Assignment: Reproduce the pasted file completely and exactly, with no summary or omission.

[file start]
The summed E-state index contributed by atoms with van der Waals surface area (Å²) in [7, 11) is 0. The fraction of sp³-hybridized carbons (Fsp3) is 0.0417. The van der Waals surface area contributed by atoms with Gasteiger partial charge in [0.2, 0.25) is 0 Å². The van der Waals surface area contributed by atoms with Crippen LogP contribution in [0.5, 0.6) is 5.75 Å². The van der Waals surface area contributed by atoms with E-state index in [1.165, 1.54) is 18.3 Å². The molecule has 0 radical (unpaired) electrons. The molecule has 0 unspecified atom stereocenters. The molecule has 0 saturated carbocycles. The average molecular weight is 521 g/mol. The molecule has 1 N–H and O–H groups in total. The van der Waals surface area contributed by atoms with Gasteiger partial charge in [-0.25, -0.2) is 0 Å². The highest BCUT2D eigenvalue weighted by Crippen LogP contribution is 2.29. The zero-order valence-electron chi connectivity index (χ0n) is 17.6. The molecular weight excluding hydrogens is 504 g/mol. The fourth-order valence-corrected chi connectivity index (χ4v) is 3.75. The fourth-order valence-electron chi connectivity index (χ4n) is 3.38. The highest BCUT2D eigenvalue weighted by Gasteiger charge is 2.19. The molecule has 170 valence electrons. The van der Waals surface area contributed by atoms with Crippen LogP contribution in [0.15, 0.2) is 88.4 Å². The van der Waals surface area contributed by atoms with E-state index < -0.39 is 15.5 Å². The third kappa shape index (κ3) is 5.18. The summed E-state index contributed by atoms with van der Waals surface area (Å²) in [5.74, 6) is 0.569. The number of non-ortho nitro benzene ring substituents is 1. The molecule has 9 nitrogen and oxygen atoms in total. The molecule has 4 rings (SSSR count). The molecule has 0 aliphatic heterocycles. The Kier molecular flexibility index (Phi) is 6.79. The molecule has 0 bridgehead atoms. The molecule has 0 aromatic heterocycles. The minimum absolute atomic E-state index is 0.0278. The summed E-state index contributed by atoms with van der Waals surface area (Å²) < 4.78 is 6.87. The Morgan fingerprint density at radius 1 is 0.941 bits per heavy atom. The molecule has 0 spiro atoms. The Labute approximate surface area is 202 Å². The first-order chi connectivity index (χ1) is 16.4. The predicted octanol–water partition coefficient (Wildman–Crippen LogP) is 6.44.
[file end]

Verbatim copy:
The summed E-state index contributed by atoms with van der Waals surface area (Å²) in [7, 11) is 0. The fraction of sp³-hybridized carbons (Fsp3) is 0.0417. The van der Waals surface area contributed by atoms with Gasteiger partial charge in [0.2, 0.25) is 0 Å². The van der Waals surface area contributed by atoms with Crippen LogP contribution in [0.5, 0.6) is 5.75 Å². The van der Waals surface area contributed by atoms with E-state index in [1.165, 1.54) is 18.3 Å². The molecule has 0 radical (unpaired) electrons. The molecule has 0 unspecified atom stereocenters. The molecule has 0 saturated carbocycles. The average molecular weight is 521 g/mol. The molecule has 1 N–H and O–H groups in total. The van der Waals surface area contributed by atoms with Gasteiger partial charge in [-0.25, -0.2) is 0 Å². The highest BCUT2D eigenvalue weighted by Crippen LogP contribution is 2.29. The zero-order valence-electron chi connectivity index (χ0n) is 17.6. The molecular weight excluding hydrogens is 504 g/mol. The fourth-order valence-corrected chi connectivity index (χ4v) is 3.75. The fourth-order valence-electron chi connectivity index (χ4n) is 3.38. The highest BCUT2D eigenvalue weighted by Gasteiger charge is 2.19. The molecule has 170 valence electrons. The van der Waals surface area contributed by atoms with Crippen LogP contribution in [0.15, 0.2) is 88.4 Å². The van der Waals surface area contributed by atoms with E-state index < -0.39 is 15.5 Å². The third kappa shape index (κ3) is 5.18. The summed E-state index contributed by atoms with van der Waals surface area (Å²) in [5.74, 6) is 0.569. The number of non-ortho nitro benzene ring substituents is 1. The molecule has 9 nitrogen and oxygen atoms in total. The molecule has 4 rings (SSSR count). The molecule has 0 aliphatic heterocycles. The Kier molecular flexibility index (Phi) is 6.79. The molecule has 0 bridgehead atoms. The molecule has 0 aromatic heterocycles. The minimum absolute atomic E-state index is 0.0278. The summed E-state index contributed by atoms with van der Waals surface area (Å²) < 4.78 is 6.87. The Morgan fingerprint density at radius 1 is 0.941 bits per heavy atom. The molecule has 0 spiro atoms. The Labute approximate surface area is 202 Å². The first-order chi connectivity index (χ1) is 16.4. The predicted octanol–water partition coefficient (Wildman–Crippen LogP) is 6.44.